Happiness is A Verb: Three Ways to Get Moving
Let’s stop beating around the bush here. Let’s be really honest about why most of us consume self-development or motivational content. I mean, look at that fabulous woman pictured right above. She appears to be living her best life, yes? It’s as if the hair/outfit/leg/weather/and backdrop gods were all conspiring together for good; for happiness perhaps?
Hmm, maybe? She could be the happiest person in the world for all we know (I sure hope so!). She could also be totally crushing it as a model with a killer team of people helping to create the flawless look. Who’s to say?
My point is, we often confuse success with happiness. It sneaks in so quietly, so subtly, I’m guilty of it as well. Today, I want to revisit this boulder of a dream I believe we all carry with us, albeit under the radar. I want to get back to the basics, discussing what it means to live with intention and create happiness in our lives instead of expecting it to show up at our doorstep every morning, complete with a piping hot coffee and our favorite almond croissant (sans the calories, of course.)
Happiness is, indeed, an inside job.
The two things I tend to hear when I listen to others talk about what they want, both in and outside of therapy, is more peace of mind, security, and belonging. Often, this comes in the way of more money, more love, and less body mass. I get it! Typically, we confuse successful people who are wealthy, popular, and thin, with really happy people.
Don’t get me wrong: money, community, and physical health are three big factors in contributing to overall well-being. However, these successful outcomes are never sustainable as it relates to daily happiness.
Success simply means achieving a desired outcome.
Happiness refers to a state of well-being and contentment.
They have two totally different meanings, yet we buy into a currency of contentment that makes them virtually interchangeable.
Two of my favorite books exploring the science of happiness are Flow: The Psychology of Optimal Experience, by Mihaly Csikszentmihalyi, and The Happiness Project, by Gretchen Rubin. Both are worth the read.
For your time-sensitive enjoyment, however, I’ve boiled it down and come up with three regular activities that propel happiness: this feeling of well-being and contentment.
(Yes, they all start with “G” to keep it simple!)
I’ve never met someone miserable who consistently practiced gratitude. In fact, it is nearly impossible to be a curmudgeon and also be grateful. Try it. In my experience, gratitude is the single most powerful and accessible weapon to combat resentment, anxiety, and self-pity. I believe practicing gratitude alone for even just one day can set a completely new mindset into motion.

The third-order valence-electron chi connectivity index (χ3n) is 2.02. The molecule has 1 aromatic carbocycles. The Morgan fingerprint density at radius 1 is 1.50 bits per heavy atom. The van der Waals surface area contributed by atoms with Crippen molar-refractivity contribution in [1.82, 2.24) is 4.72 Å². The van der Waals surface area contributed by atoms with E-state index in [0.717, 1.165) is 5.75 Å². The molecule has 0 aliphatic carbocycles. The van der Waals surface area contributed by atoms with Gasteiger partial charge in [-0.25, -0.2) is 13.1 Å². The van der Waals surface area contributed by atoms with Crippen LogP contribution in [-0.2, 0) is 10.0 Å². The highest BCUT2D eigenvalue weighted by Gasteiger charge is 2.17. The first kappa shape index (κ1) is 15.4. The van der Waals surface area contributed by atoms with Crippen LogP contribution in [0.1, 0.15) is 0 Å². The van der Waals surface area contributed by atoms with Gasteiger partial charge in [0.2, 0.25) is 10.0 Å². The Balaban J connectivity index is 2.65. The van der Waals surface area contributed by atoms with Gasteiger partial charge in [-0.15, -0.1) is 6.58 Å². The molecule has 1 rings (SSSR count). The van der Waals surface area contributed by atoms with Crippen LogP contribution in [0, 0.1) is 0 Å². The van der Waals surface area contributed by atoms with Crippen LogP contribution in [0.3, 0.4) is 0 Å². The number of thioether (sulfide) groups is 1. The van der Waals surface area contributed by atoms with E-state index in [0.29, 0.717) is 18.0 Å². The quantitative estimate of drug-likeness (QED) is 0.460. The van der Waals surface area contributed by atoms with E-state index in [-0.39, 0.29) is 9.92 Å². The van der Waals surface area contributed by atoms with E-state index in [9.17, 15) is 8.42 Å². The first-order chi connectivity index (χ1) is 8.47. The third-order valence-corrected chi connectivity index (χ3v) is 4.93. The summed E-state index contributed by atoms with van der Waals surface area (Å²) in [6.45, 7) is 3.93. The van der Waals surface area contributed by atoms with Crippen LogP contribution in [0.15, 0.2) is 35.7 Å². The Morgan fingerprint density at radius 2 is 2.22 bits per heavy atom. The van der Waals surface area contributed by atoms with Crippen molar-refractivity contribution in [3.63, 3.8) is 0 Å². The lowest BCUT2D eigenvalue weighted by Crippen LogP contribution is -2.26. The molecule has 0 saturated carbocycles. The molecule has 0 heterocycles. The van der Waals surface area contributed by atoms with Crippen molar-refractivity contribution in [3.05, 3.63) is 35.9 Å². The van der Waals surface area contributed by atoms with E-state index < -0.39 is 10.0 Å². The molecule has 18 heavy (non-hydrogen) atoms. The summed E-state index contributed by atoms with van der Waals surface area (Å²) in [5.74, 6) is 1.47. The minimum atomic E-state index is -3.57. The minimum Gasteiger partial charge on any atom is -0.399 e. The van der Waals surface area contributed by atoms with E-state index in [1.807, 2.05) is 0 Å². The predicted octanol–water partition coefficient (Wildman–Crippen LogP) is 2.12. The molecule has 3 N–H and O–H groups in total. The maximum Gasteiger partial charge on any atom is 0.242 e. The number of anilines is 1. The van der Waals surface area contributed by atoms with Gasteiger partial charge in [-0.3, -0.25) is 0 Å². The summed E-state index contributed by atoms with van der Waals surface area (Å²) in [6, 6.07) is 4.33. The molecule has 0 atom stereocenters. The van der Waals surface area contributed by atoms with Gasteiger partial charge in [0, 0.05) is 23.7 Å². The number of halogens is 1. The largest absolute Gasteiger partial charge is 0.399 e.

Try it on for size: every time you sit down for a meal, think to yourself or say out loud three things you are grateful for. I KNOW you can find simple things that will shift your perspective away from the weight of what’s bringing you down.
Before you get all huffy and assume I’m asking you to pull out the checkbook, think again. While financial giving is one way to be generous, there are so many other ways to practice this happiness magnet.
The world gets really small when we’re only thinking about our well-being. While self-care and discovery are a requirement for optimal experience, the act of giving actually enhances this well-being in a massive way. They go hand in hand.
Writing a thank-you note, dropping off a meal to a friend in need, sending a simple encouraging text, or buying the guy behind you a coffee unexpectedly at Starbucks are all beautiful ways of practicing generosity.
Grounding in The Present
This is a biggie. I’m not just talking about transcendental meditation, either. I like to think of practicing grounding as anything that helps you fully engage in the moment at hand, which is the only sure thing we have. People are most unhappy when they binge on toxic thoughts that have no tangible trace of truth. It takes us out of our power and places us in a projected state of anxiety.
Letting go of this thought-obsessed existence by practicing grounding is everything. Think passion here! I am always at my best when I’m pursuing my passion because I’m fully engaged in something that brings me meaning, purpose, and joy.
What lights you up? Even just committing fifteen minutes each day writing, playing guitar, practicing yoga, networking with others in your tribe, or going for a run outside will jumpstart a feeling of connectedness and grounding.
Do these seem impossibly simple? If so, that is intentional because oftentimes the hardest things to put into practice are the things that seem basic or obvious. Your challenge this week is to do just that, get back to basics by practicing these three happiness boosters every day for the next week (or more!)
We are Ph.D.’s at overcomplicating life. Let’s get emotionally fit this week through gratitude, generosity, and staying grounded in the present. It’s Spring after all, and time to don those svelte dispositions.
Love & Gratitude,